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clerisy


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Samuel Taylor Coleridge (1772—1834) poet, critic, and philosopher

John Stuart Mill (1806—1873) philosopher, economist, and advocate of women's rights

 

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An idea or proposal for a publicly endowed national class or order, in whom the culture and learning of a nation is embodied, a class or order composed not merely of theologians and divines but of non‐sectarian thinkers capable of advancing learning in all branches of knowledge. This idea or proposal was first advanced in Coleridge's On the Constitution of the Church and State (1830), a work which also contained the suggestion that a few members of the clerisy should reside at university with the rest being distributed throughout the country. Also, incidentally, an idea quite strongly favoured in the Broad Church movement and one taken up enthusiastically by liberals such as John Stuart Mill who were permanently preoccupied with enhancing the role of intellectuals in politics.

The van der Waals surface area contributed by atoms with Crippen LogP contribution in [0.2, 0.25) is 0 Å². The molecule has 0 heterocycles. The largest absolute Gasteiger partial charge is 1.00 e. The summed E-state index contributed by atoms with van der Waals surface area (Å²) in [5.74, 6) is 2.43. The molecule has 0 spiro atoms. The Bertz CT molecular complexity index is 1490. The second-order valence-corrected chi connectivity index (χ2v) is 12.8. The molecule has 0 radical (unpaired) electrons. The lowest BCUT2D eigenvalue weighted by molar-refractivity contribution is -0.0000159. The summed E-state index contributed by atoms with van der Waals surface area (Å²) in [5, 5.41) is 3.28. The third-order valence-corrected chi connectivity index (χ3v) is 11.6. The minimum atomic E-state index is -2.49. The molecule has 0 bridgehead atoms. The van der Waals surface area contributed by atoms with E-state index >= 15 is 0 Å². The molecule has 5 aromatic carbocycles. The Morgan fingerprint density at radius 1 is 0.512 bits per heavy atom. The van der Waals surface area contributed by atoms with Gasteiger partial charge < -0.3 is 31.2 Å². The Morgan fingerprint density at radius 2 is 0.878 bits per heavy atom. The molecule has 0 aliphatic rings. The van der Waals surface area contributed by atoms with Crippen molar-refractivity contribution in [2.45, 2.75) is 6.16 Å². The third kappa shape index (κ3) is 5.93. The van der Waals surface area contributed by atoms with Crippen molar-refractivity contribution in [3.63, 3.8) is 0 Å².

JH

Subjects: Politics.


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